Asterix & Obelix Take On Caesar (French: Astérix & Obélix contre César, Asterix & Obelix vs. Caesar in some regions) is a 1999 feature film directed by Claude Zidi, the first of what went on to become a series of live-action films based on Goscinny and Uderzo's Astérix comics. The film combines plots of several Astérix stories, mostly Asterix the Gaul (Getafix's abduction), Asterix and the Soothsayer, Asterix and the Goths (the Druid conference), Asterix the Legionary (Obelix becoming smitten with Panacea) and Asterix the Gladiator (the characters fighting in the circus) but jokes and references from many other albums abound, including a humorous exchange between Caesar and Brutus taken from Asterix and Cleopatra, and the villain Lucius Detritus is based on Tullius Detritus, the main antagonist of Asterix and the Roman Agent (known as Tortuous Convolvulus in the English translation of the comic).

At the time of its release, the film was the most expensive production in French cinema of all time, making it the most expensive production in France for the twentieth century. It was surpassed by the sequel, Asterix & Obelix: Mission Cleopatra, in 2002.


Julius Caesar is celebrating his victory over all of Gaul, but Lucius Detritus has kept from him that one village has managed to resist them. Detritus travels to the garrison near the village where Caius Bonus (Crismus Bonus), the garrison's commanding Centurion, explains that the Gauls have a magic potion, which makes them invincible. Detritus decides to capture the potion for himself, and hearing that the clever Asterix and permanently invincible Obelix are the backbone of the Gaulish forces, attempts and fails to eliminate them.

A false soothsayer arrives at the village and predicts the arrival of Romans and treasure; despite Asterix's protests, the village believe him, wherefore when a Roman tax collector arrives, they drive off his forces and take the gold. The "soothsayer" later drugs and hypnotises Asterix to create a diversion while he recaptures the tax money; but news of the theft reaches Caesar, who comes to the garrison himself, demanding the legion attack. Upon witnessing the defeat of his army, he demands Detritus subdue the village or be fed to the lions.

Detritus disguises himself and some men as Druids and kidnaps Panoramix (Getafix) at a Druid conference. Asterix disguises Obelix as a legionary, and they enter the garrison to rescue the Druid, but are separated. Asterix joins Getafix in the dungeon, where the pair resist Detritus' demands to make the magic potion, until he tortures Idefix (Dogmatix). Detritus uses the potion to throw Caesar into a cell (locked in an iron mask), and takes command with an oblivious Obelix as his bodyguard. Obelix later helps Asterix, Getafix, Dogmatix, and Caesar escape.

Caesar co-operates with the Gauls to defeat Detritus, who mounts an attack on the villagers using his own magic potion. To defeat him, Panoramix brews a special version of the potion which creates dozens of duplicates of Asterix and Obelix. Caesar is returned to power, and grants the village its freedom.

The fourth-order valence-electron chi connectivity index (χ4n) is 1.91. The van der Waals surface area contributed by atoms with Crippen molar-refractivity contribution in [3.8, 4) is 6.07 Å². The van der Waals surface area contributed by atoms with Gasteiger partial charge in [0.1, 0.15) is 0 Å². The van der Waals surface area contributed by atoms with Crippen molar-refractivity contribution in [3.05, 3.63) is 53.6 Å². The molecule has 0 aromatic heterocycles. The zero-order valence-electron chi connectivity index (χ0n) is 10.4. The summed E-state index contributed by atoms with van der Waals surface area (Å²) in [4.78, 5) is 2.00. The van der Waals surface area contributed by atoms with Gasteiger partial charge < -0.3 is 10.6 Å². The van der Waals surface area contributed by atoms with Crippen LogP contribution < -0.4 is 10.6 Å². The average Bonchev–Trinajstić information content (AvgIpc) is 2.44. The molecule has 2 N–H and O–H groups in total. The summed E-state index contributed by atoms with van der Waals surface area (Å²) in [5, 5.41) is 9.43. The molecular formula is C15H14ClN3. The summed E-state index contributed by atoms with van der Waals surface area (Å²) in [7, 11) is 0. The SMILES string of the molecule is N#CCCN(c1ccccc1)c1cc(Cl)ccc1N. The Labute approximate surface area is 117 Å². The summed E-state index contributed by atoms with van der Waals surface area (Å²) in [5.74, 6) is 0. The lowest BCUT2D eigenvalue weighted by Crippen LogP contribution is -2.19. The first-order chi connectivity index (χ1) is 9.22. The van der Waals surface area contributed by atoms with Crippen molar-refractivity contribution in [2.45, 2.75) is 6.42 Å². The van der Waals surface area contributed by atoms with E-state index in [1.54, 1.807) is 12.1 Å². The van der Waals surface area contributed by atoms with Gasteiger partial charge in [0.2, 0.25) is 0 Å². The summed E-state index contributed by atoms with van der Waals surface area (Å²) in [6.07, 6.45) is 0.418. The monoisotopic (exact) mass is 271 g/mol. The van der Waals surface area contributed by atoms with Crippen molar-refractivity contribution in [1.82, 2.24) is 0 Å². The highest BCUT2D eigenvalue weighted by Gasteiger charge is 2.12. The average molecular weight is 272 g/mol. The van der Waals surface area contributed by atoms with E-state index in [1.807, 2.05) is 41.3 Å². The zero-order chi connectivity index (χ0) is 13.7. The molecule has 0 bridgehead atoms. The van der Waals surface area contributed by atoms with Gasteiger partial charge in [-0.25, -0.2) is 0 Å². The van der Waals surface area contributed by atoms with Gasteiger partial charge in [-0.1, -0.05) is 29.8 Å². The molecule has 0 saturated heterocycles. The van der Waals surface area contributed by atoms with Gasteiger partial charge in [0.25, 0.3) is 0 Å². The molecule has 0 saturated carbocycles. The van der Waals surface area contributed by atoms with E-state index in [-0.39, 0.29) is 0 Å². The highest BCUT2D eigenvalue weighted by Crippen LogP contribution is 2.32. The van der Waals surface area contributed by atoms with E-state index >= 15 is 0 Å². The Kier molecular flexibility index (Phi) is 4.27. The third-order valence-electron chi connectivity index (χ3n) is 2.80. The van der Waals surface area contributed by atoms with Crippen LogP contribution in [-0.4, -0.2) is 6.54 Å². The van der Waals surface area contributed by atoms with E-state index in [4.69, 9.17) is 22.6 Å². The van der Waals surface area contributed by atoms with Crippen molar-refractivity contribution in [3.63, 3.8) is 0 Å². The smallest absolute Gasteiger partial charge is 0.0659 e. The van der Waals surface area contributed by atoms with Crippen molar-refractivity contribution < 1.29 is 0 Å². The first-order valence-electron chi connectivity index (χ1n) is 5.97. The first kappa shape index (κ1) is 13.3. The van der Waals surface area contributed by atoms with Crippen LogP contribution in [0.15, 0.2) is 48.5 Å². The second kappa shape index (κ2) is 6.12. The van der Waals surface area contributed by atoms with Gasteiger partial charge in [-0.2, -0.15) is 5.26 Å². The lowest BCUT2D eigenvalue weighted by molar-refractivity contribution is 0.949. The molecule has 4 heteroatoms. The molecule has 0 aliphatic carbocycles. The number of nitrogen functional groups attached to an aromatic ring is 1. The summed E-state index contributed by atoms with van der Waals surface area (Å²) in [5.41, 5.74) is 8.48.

Differences from the books

  • It is revealed early in the film that the magic potion used by the Gauls only lasts for ten minutes. Such a short time limit is not implied in the original books, wherein the potion's effects can last for several hours, such as disguised legionary Caligula Minus holding a rock up for several hours in Asterix the Gaul or crooked adviser Codfix retaining superhuman strength until well into the daytime after drinking a ladelful of potion at night in Asterix and the Great Divide.
  • In the book Asterix and the Roman Agent, a character named Detritus (in the original French version) was an agent of Caesar who was a master of manipulating people. In the movie Detritus appears to be more based on Crismus Bonus from Asterix the Gaul or Felonius Caucus from the book Asterix and the Big Fight.
  • Getafix's grandfather, who appears in the movie not mentioned in any of the books.
  • In the books, Obelix's affection for Panacea was mostly comedic. In the movie, the romance is played for dramatic effect and is taken much more seriously.
  • Dogmatix appears to be Asterix's dog in the movie, not Obelix's.


  • Christian Clavier (English: Olaf Wijnants): Astérix
  • Gérard Depardieu (English: Terry Jones): Obélix
  • Roberto Benigni (English: Johnnie Lyne-Pirkis): Lucius Detritus (Tortuous Convolvulus / Tullius Destructivus)
  • Michel Galabru (English: Douglas Blackwell) : Abraracourcix (named "Vitalstatistix" in English)
  • Claude Piéplu (English: John Baddeley): Panoramix (Getafix)
  • Daniel Prévost (English: Harry Barrowclough) : Prolix
  • Pierre Palmade : Assurancetourix (Cacofonix)
  • Laetitia Casta : Falbala (Panacea)
  • Arielle Dombasle : Mme Agecanonix (Mrs Geriatrix)
  • Sim : Agecanonix (Geriatrix)
  • Marianne Sägebrecht : Bonnemine (Impedimenta)
  • Gottfried John (English: Peter Marinker) : Jules César / Julius Caesar
  • Jean-Pierre Castaldi (English: Rodney Beddal) : Caius Bonus
  • Jean-Roger Milo : Cetautomatix (Fulliautomatix)
  • Jean-Jacques Devaux : Ordralfabetix (Unhygenix)


Soundtrack by Jean-Jacques Goldman and Roland Romanelli

  • "Elle ne me voit pas" - 4:26
  • "Lei non vede me" - 4:26
  • "Asterix et Obelix contre César" - 2:20
  • "L'Embuscade" - 2:07
  • "L'Amour" - 3:52
  • "Le Cirque Encore" - 5:15
  • "La Serpe D'or" - 4:07
  • "Falbala" - 1:48
  • "Le Devin" - 2:43
  • "L'Amour Toujours" - 3:45
  • "Les Hallucinations D'Astérix" - 2:56
  • "La Potion Magique" - 3:14
  • "Bélenos" - 7:18
  • "Obélix" - 3:44


  • Golden Screen (1999)
  • Bogey Award in Silver (1999)
  • Bavarian Film Award (2000)


External links

  • Asterix & Obelix Take On Caesar at the Internet Movie Database
  • Asterix & Obelix Take On Caesar at Box Office Mojo

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